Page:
It will be a master strategy from which local plans can be drawn: Shyam Saran
Bangalore: The National Action Plan on Climate Change, currently being formulated by the Centre to look into various aspects of climate change, will be released by the end of June, said Shyam Saran, Special Envoy of the Prime Minister, on Wednesday.
Mr. Saran was speaking at the “Clean Air Summit – a roadmap towards clean India” organised jointly by Bosch Ltd. and GTZ India, here on Wednesday.
He said: “The plan will be released by the Prime Minister by the end of the month, and it will be a master strategy from which State and local level strategies will have to be derived.”
He said: “This plan will look at the science behind the phenomenon of climate change, the risks it poses to our country and to the achievement of its economic and social development objectives.
“It will spell out measures to help adapt to consequences of climate change that has taken place and is expected to take place in future.”
He said that there would be a strategy to enable India to pursue sustainable development, which meant a graduated shift away from fossil fuels to non-fossil fuels, non-renewable to renewable sources of energy and conventional to non-conventional sources of energy. This, he said, would enable the country to stabilise its greenhouse gas emissions at a lower and more sustainable level and eventually reducing them significantly. Mr. Saran said the action plan would contain mechanisms for implementation of various policy measures, and that the Government envisaged a key role for the private sector that included public-private partnerships to achieve the objectives. Stating that climate change and energy security are “inextricably linked together”, he said: “More than 50 per cent of country’s energy requirements come from coal. We must adopt more efficient coal-based power generation.”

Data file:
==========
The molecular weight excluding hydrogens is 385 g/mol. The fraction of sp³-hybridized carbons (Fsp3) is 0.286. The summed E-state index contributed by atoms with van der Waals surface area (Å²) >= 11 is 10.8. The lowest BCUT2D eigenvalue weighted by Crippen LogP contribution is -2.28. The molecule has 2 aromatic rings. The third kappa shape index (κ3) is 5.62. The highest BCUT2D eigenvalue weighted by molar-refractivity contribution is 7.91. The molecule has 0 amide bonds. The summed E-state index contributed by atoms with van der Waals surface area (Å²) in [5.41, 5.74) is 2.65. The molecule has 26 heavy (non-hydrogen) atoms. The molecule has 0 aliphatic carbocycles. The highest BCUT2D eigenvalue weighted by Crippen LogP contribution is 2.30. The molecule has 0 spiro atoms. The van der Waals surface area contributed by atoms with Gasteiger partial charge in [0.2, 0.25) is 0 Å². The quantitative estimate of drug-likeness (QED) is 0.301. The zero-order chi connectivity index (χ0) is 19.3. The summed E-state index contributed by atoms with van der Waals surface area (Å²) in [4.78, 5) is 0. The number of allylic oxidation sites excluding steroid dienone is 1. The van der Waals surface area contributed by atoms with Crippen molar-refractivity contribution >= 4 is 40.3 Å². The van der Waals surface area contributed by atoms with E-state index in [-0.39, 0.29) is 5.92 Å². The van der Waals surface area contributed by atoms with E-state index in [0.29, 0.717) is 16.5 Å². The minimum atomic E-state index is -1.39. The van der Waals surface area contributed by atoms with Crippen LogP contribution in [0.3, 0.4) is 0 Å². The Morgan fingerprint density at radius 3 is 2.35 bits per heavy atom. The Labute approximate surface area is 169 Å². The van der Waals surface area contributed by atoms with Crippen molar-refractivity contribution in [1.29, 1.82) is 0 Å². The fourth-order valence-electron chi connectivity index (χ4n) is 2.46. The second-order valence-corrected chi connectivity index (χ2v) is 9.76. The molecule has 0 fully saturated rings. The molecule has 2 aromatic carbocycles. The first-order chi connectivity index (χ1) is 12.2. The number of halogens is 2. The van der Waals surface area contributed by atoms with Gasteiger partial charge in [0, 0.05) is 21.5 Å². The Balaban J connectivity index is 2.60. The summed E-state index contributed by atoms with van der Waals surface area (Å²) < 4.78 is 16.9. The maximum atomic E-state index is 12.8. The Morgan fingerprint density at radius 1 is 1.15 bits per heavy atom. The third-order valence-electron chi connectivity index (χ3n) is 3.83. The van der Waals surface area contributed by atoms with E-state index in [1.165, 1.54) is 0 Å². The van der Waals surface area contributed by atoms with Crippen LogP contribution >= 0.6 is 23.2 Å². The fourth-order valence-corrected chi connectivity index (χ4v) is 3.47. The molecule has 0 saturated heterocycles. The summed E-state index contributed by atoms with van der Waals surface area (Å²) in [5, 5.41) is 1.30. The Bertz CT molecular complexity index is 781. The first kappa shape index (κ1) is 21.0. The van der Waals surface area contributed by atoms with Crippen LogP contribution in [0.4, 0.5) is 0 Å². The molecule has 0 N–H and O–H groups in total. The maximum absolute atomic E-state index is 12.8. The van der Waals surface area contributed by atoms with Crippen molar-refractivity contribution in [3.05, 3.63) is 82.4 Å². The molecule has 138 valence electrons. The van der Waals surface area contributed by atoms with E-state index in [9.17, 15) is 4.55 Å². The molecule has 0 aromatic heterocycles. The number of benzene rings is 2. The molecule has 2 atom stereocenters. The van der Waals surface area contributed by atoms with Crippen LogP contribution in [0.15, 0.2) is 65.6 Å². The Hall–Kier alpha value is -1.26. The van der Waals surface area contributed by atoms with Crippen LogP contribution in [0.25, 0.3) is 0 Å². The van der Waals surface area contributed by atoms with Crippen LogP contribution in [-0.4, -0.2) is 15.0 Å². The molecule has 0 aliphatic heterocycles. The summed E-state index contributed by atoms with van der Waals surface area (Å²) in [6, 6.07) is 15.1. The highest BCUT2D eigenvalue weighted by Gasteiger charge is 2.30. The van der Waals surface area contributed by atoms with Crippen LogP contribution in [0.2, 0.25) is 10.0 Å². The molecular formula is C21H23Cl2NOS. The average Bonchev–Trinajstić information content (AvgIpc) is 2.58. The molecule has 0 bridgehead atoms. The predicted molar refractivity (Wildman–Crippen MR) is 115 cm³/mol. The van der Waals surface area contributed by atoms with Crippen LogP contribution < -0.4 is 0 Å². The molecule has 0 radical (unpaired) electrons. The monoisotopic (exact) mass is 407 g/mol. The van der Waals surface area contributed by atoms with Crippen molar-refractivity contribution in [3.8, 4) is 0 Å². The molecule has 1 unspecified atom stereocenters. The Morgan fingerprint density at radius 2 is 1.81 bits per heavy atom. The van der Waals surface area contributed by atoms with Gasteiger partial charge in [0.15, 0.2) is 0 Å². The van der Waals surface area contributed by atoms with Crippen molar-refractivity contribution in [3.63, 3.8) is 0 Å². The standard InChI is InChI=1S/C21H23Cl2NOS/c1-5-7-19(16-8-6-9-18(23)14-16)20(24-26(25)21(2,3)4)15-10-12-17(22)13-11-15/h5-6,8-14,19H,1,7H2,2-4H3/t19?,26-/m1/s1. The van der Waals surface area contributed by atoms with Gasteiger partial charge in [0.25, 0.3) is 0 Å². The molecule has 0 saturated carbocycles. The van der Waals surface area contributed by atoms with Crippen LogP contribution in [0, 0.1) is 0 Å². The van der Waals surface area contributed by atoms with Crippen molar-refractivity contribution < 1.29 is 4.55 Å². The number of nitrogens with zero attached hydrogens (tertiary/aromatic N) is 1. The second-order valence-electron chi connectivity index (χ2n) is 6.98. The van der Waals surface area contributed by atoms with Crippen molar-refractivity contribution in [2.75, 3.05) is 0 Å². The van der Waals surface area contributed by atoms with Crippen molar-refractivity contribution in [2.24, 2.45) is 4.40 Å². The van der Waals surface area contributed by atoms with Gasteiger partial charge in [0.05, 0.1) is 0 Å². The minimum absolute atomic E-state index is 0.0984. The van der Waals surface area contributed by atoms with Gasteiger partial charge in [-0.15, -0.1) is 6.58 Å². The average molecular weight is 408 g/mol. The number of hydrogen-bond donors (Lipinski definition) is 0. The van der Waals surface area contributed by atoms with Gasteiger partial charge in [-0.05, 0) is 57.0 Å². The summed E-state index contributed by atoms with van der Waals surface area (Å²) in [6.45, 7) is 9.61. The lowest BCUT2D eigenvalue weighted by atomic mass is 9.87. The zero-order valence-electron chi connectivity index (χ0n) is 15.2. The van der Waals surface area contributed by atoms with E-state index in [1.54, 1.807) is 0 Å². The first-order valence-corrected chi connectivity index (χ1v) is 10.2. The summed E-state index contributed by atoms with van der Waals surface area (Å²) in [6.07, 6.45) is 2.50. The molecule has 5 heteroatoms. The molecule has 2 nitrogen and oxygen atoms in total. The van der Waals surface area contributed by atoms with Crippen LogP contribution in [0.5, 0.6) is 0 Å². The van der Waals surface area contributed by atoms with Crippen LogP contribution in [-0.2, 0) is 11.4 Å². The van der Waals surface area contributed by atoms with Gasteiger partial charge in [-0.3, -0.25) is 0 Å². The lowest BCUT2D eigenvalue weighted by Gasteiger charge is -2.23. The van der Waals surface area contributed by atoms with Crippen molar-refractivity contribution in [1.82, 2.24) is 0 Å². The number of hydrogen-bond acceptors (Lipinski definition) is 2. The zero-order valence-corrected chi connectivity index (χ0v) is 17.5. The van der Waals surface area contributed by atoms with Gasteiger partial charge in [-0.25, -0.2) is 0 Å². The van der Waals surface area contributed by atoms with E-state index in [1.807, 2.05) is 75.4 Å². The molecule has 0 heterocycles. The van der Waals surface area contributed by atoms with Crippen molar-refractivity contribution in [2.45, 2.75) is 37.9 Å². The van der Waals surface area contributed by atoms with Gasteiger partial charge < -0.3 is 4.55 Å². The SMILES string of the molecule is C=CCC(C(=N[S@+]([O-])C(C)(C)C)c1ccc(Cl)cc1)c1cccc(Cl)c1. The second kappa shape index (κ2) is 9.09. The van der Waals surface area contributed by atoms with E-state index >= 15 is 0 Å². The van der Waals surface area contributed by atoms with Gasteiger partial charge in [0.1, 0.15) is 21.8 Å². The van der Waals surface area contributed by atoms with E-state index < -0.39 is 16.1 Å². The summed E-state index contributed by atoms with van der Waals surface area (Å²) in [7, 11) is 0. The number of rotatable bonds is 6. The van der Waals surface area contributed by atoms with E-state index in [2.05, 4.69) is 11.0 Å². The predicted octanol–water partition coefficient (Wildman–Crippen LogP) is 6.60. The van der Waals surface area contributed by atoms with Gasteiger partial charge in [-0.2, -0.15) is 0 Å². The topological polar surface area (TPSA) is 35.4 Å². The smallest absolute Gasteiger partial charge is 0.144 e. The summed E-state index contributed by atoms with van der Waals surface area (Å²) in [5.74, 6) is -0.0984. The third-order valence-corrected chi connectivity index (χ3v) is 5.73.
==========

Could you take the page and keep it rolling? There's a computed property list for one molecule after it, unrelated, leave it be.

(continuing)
Mr. Saran said: “There will be a focus on improving fuel efficiency and emission standards for vehicular traffic and for the promotion of mass public transportation in general,” vehicular transportation in India is growing at double digit rates, and in urban concentrations where vehicle density was high and growing, the impact on air quality was apparent, he said.
Mr. Saran said that whatever technological upgrading could be adopted to reduce vehicular pollution and increased fuel efficiency would have benefits much beyond the immediate activity.
“We must seek to address this issue through adoption and enforcement of higher standards for vehicular traffic and through a large-scale programme for developing mass transit and urban transportation systems,” he added.